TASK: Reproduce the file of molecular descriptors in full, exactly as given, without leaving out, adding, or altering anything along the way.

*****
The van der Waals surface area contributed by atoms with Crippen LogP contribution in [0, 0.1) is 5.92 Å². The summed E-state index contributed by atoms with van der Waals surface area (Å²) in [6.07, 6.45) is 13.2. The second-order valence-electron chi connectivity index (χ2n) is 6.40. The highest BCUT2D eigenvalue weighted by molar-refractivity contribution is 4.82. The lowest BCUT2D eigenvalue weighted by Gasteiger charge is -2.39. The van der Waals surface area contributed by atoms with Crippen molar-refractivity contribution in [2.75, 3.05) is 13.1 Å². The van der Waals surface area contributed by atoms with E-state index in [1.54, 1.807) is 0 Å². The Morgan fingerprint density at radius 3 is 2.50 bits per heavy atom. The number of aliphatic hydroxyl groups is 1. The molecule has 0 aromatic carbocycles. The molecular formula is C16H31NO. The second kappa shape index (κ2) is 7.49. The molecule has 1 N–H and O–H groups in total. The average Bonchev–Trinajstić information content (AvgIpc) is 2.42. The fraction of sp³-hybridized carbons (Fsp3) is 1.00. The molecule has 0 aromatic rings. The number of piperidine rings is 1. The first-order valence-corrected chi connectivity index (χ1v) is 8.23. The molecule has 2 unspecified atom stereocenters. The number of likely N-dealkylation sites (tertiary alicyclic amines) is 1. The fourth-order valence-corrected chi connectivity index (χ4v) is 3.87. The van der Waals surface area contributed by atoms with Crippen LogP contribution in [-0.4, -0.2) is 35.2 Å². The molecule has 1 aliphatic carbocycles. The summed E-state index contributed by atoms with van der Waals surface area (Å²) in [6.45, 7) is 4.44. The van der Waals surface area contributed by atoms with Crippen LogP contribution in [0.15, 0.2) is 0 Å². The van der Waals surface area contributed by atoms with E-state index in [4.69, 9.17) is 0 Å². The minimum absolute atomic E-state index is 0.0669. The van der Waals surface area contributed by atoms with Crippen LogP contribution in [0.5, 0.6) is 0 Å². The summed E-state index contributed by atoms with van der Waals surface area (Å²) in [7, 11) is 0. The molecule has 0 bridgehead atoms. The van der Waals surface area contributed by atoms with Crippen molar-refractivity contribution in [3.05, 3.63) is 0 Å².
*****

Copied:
The van der Waals surface area contributed by atoms with Crippen LogP contribution in [0, 0.1) is 5.92 Å². The summed E-state index contributed by atoms with van der Waals surface area (Å²) in [6.07, 6.45) is 13.2. The second-order valence-electron chi connectivity index (χ2n) is 6.40. The highest BCUT2D eigenvalue weighted by molar-refractivity contribution is 4.82. The lowest BCUT2D eigenvalue weighted by Gasteiger charge is -2.39. The van der Waals surface area contributed by atoms with Crippen molar-refractivity contribution in [2.75, 3.05) is 13.1 Å². The van der Waals surface area contributed by atoms with E-state index in [1.54, 1.807) is 0 Å². The Morgan fingerprint density at radius 3 is 2.50 bits per heavy atom. The number of aliphatic hydroxyl groups is 1. The molecule has 0 aromatic carbocycles. The molecular formula is C16H31NO. The second kappa shape index (κ2) is 7.49. The molecule has 1 N–H and O–H groups in total. The average Bonchev–Trinajstić information content (AvgIpc) is 2.42. The fraction of sp³-hybridized carbons (Fsp3) is 1.00. The molecule has 0 aromatic rings. The number of piperidine rings is 1. The first-order valence-corrected chi connectivity index (χ1v) is 8.23. The molecule has 2 unspecified atom stereocenters. The number of likely N-dealkylation sites (tertiary alicyclic amines) is 1. The fourth-order valence-corrected chi connectivity index (χ4v) is 3.87. The van der Waals surface area contributed by atoms with Crippen LogP contribution in [-0.4, -0.2) is 35.2 Å². The molecule has 1 aliphatic carbocycles. The summed E-state index contributed by atoms with van der Waals surface area (Å²) in [6.45, 7) is 4.44. The van der Waals surface area contributed by atoms with Crippen LogP contribution in [0.15, 0.2) is 0 Å². The van der Waals surface area contributed by atoms with E-state index in [4.69, 9.17) is 0 Å². The minimum absolute atomic E-state index is 0.0669. The van der Waals surface area contributed by atoms with Crippen LogP contribution in [0.5, 0.6) is 0 Å². The summed E-state index contributed by atoms with van der Waals surface area (Å²) in [7, 11) is 0. The molecule has 0 bridgehead atoms. The van der Waals surface area contributed by atoms with Crippen molar-refractivity contribution in [3.05, 3.63) is 0 Å².